The Value of Fishing
(Today’s feature, from Greg Power of the North Dakota Game & Fish Commission, is written for anglers in his home state, but many of the thoughts he offers could apply to many states nationwide in terms of the value of our fisheries.)
from The Fishing Wire
Have you ever wondered why the diamond on a ring may cost $10,000 or more, yet it has no material utility other than to shine? Or why a teaspoon of salty fish eggs may run $100, even if the majority of people would prefer nothing more than just the cracker on which the eggs are served?
Economists use various terms for these peculiarities, but in the end it frequently comes down to societal values. These values are often determined by demand and markets based on consumption and desire. Value is a broad term that is inherently difficult to fully understand, but is driven by a balance of human wants and needs.
Readers of North Dakota OUTDOORS are likely outdoor enthusiasts who enjoy fishing and hunting. If you pick apart why we participate in these recreational activities, the word “value” will surface. But due to history, backgrounds, income and so on, we “value” our resources differently.
For example, while some people are willing to pay a lot of money for a North Dakota bighorn sheep auction license, many others are not willing to hunt prairie dogs even though no license is needed.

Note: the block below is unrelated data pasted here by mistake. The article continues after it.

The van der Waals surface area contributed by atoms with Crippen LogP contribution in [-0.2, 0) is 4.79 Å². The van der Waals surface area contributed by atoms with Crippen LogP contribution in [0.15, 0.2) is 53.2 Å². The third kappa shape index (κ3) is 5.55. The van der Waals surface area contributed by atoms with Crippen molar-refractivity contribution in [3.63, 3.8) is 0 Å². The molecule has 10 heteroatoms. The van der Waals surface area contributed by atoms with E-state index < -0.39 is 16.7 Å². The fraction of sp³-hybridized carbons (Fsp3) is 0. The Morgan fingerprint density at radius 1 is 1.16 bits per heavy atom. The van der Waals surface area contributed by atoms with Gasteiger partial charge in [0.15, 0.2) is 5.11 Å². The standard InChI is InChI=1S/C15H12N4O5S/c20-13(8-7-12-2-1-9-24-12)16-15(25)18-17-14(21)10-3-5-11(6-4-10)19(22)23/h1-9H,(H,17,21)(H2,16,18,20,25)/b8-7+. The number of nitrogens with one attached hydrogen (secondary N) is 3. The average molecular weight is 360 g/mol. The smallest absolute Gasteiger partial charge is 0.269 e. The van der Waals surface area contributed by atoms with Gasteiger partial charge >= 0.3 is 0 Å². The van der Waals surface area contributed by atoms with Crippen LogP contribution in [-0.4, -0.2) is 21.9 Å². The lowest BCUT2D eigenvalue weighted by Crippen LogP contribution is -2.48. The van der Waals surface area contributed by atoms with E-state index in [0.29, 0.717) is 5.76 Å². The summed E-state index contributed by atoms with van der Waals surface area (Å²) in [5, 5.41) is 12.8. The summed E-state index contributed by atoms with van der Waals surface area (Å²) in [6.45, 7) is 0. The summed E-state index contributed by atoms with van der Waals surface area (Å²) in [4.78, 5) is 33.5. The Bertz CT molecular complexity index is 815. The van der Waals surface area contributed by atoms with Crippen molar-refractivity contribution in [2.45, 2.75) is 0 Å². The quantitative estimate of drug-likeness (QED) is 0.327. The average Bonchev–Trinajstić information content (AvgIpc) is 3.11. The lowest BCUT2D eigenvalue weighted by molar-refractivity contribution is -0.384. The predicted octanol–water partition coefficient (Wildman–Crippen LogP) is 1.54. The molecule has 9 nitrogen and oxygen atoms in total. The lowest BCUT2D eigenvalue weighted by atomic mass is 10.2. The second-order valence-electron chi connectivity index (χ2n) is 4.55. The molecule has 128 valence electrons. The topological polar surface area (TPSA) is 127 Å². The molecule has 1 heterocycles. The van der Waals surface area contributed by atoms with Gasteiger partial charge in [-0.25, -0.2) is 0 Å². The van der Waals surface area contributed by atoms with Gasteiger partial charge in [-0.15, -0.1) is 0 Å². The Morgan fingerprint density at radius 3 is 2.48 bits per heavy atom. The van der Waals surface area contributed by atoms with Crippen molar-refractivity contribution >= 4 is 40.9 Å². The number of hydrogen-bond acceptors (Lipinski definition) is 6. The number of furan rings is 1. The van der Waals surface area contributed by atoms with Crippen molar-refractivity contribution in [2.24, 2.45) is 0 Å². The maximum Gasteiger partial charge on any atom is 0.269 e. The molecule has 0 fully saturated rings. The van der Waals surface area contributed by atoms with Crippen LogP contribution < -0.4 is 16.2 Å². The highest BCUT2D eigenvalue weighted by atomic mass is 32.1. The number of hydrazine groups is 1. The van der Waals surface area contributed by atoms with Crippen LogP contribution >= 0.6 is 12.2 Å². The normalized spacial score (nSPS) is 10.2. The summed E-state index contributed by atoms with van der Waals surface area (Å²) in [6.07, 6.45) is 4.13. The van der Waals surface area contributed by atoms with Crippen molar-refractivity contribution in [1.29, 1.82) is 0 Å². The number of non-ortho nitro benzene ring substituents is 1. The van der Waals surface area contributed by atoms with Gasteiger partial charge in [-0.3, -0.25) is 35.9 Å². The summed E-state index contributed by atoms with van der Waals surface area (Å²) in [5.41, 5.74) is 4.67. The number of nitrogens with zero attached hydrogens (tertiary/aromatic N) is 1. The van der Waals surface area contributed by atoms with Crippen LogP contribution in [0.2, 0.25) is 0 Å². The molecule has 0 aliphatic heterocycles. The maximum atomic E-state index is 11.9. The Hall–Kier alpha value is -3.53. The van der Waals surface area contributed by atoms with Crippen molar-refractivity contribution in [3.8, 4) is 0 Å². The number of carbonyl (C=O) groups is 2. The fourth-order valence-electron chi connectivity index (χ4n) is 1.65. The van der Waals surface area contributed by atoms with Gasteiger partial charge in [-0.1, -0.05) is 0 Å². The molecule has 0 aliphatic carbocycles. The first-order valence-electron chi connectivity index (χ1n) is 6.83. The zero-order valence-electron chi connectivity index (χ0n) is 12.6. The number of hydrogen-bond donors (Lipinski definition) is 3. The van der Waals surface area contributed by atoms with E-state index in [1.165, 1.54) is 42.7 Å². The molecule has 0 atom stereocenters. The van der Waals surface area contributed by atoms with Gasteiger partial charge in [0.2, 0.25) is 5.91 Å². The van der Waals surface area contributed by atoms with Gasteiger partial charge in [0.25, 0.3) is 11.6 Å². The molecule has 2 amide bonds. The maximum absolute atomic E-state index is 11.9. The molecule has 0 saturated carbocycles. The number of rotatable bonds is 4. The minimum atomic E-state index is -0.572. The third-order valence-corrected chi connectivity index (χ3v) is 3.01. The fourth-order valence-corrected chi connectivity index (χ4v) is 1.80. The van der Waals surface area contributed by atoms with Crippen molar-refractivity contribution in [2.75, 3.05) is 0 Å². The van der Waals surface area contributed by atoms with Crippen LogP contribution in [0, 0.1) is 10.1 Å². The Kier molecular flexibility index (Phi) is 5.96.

After a long winter of snow and cold, the value of fishing in spring for northern pike that have moved into shallow water, some anglers would argue, is high.
In simple dollars and cents, tracking value is doable as defined metrics that are often used. According to a 2012 North Dakota State University economic study, on average, resident anglers spent $178 per day of fishing. Cumulatively, fishing in North Dakota generates considerable money, as the annual gross business volume of fishing totals $885 million. That’s a lot of money by any standard, and it is obvious that a high percentage of North Dakotans participate in fishing and spend a lot of money doing it.
Interestingly, this same study also assessed how much anglers value fishing. Survey respondents were asked to place a monetary value on a single day spent fishing. According to the study, these values do not imply spending levels, but rather indicated a measure of the importance for the participant of time spent fishing in the state.
The average North Dakota angler valued a day of fishing in our state at $178. Of real interest was that these were independent determinations, one asking how much they did spend fishing, the other asking how much they valued fishing (in dollars), and both groups came up with the same sum of $178 per day.
The value of fishing is far more than just about money. Societal shifts over time often change the significance of value. For example, there was time in human development where availability of fresh water was not an issue for inhabitants, but they did expend a lot of time procuring salt. Fast forward to today, and we often witness on many levels shortages of fresh water, but seldom give any thought to how to find salt.
Changes over time have also influenced angler interests and how individuals value fishing. If you go back 35 years, the North American (including Lake Sakakawea, North Dakotas’ largest walleye fishery) average harvest rate for walleye (hours fished per walleye harvested) was 8.5. Today, on average, it takes less than 3 hours to harvest a North Dakota walleye. (Incidentally, the average angler will harvest 25 walleyes over the course of the year with fillets valued at nearly $500).